Jesus Loves an Imperfect Bride.
The Second Sunday after Epiphany – Pr. Faugstad sermon
Text: St. John 2:1-11
In Christ Jesus, the Bridegroom of the Church, who provides all that is needed for the eternal wedding feast, dear fellow redeemed:
Most of the things we do on any given day will not be remembered for long. We wouldn’t expect them to be. There is nothing too impressive about logging hours at work and taking care of duties at home. These are things that most everyone does. But there are certain events and happenings that people recognize as “history in the making.” This could be witnessing the home team win the championship. Or it could be having a visit from someone famous or receiving an award for a job well done. Moments like these are not soon forgotten.
A memorable time in the lives of many people is the day of their wedding. So much planning and preparation goes into that day—the guest list, the service, the reception hall, the clothing, the flowers, the decorations, the photographer. It all comes together in one grand event and culminates in a shared promise: “Will you have this woman to be your wedded wife? …I will.” “Will you have this man to be your wedded husband? …I will.” It is not an event that receives much notice in the world. But for the newly married couple, it is life-changing. Their history, which before this was tied most closely to their families, is now tied most closely to their spouse.
More often than not, the bride and groom feel great optimism on their wedding day. They are uniting with the person they love the most. Whatever the future holds, whether good or bad, they will meet it together, hand in hand. Their love will conquer all. No challenge or obstacle will affect them. It will only make them stronger and deepen their love toward each other. They cannot imagine what could ever pull them apart.
But no matter how much time and money are spent to make the wedding day a “perfect” day, that day is followed by another and another. The feelings of elation that came with their union as husband and wife begin to dissipate. They come down out of the clouds and face the challenges that have gone from theoretical to actual.
Before long, they experience the strain that sin puts on marriage. They learn things about each other they did not know before and are not sure they like. They find it difficult to resolve their problems and communicate effectively. Over time, husband and wife might withdraw from each other and seek answers or happiness in places that make their problems much, much worse. How could something that starts so well, go so wrong?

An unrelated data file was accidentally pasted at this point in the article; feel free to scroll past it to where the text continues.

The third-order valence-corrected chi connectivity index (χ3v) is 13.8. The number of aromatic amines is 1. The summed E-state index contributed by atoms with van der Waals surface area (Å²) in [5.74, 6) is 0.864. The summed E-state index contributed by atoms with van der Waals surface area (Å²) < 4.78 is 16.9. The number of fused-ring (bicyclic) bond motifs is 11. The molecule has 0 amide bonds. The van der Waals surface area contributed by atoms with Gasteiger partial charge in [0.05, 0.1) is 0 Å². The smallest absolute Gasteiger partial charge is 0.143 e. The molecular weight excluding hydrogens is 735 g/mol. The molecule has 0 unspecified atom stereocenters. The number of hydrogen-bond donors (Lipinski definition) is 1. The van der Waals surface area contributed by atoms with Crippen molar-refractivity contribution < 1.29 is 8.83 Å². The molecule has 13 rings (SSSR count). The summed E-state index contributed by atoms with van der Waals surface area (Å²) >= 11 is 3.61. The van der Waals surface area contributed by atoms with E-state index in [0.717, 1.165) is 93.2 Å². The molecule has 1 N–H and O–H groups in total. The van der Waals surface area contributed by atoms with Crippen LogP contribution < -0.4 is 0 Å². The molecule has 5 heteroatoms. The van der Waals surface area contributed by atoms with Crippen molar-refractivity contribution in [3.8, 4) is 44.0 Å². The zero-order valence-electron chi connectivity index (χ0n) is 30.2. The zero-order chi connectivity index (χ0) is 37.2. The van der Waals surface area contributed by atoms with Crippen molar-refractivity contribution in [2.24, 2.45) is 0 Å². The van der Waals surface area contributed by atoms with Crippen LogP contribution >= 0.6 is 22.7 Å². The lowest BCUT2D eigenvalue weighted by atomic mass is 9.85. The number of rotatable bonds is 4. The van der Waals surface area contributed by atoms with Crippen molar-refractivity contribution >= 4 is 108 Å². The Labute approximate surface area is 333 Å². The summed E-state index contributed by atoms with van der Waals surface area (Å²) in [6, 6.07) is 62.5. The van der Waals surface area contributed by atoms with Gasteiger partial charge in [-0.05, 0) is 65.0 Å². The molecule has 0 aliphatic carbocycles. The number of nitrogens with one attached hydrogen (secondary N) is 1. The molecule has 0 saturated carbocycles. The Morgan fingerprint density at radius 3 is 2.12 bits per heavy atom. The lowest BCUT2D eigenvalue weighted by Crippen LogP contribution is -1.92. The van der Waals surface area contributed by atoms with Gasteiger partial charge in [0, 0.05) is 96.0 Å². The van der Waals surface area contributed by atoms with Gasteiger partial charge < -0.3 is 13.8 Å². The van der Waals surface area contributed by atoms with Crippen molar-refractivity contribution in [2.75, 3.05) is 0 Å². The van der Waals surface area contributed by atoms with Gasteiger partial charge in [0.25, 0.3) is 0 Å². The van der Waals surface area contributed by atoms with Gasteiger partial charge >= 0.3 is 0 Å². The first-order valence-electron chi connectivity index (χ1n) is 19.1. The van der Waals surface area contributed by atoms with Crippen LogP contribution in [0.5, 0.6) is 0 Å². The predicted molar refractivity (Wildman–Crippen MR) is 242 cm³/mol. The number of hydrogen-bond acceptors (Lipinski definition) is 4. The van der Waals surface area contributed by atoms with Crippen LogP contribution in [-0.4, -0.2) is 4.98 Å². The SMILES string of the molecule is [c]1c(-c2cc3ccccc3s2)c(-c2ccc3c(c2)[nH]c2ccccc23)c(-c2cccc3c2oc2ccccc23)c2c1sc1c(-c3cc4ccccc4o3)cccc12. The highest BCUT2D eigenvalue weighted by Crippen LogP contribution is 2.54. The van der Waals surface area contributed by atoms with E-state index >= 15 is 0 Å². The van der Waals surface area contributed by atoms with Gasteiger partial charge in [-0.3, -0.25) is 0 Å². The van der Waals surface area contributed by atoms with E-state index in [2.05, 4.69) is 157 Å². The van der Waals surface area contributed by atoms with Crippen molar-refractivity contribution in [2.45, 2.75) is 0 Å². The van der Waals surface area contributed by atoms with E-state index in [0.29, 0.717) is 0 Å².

Let’s go back to how a marriage starts. As much as people worry about taking care of all the little details of the wedding day, one major thing often escapes their notice. They forget about one very important guest – the only guest that can make the day what it should be and deliver the kind of happy marriage that the bride and bridegroom desire.
A wedding and a marriage without Jesus is a union that must rely on two people who are thoroughly flawed. It must rely on their imperfect promises, their imperfect love, their imperfect commitment. Some of these marriages last, but many do not. On the other hand, a marriage founded on Christ and sustained by Christ is not easily broken. Then the power source to keep a marriage going does not come from inside a person, from the heart or from the will. The power source comes from the outside, from Jesus through His Word and Sacraments. The most important question for a man and a woman to ask as they prepare for their marriage is: Will Jesus be present?
Jesus was present at a wedding in the town of Cana some ten miles north of his hometown of Nazareth. The fact that He and His mother were invited along with Jesus’ disciples, indicates that this was the wedding of a relative or close friend. Jesus was certainly welcome, but He hardly stood out among the guests. At this time He had done no miracles. There was no excitement about Him like there would be later. But Mary seemed to be expecting this to change. When she learned that the wine for the banquet had run out, she immediately told her Son about it. “Woman, what does this have to do with Me?” He asked. “My hour has not yet come.” Undaunted, she directed the servants to “Do whatever He tells you.”
Meanwhile, the lack of wine threatened to cast a cloud over a joyous occasion. What could end a wedding celebration faster than the closing of the bar? As unfortunate as this was, it does not seem like a situation that required divine action. But Jesus thought otherwise. He showed that small problems are just as important to Him as big ones. He determined that this wedding banquet was the right place to begin to manifest His glory.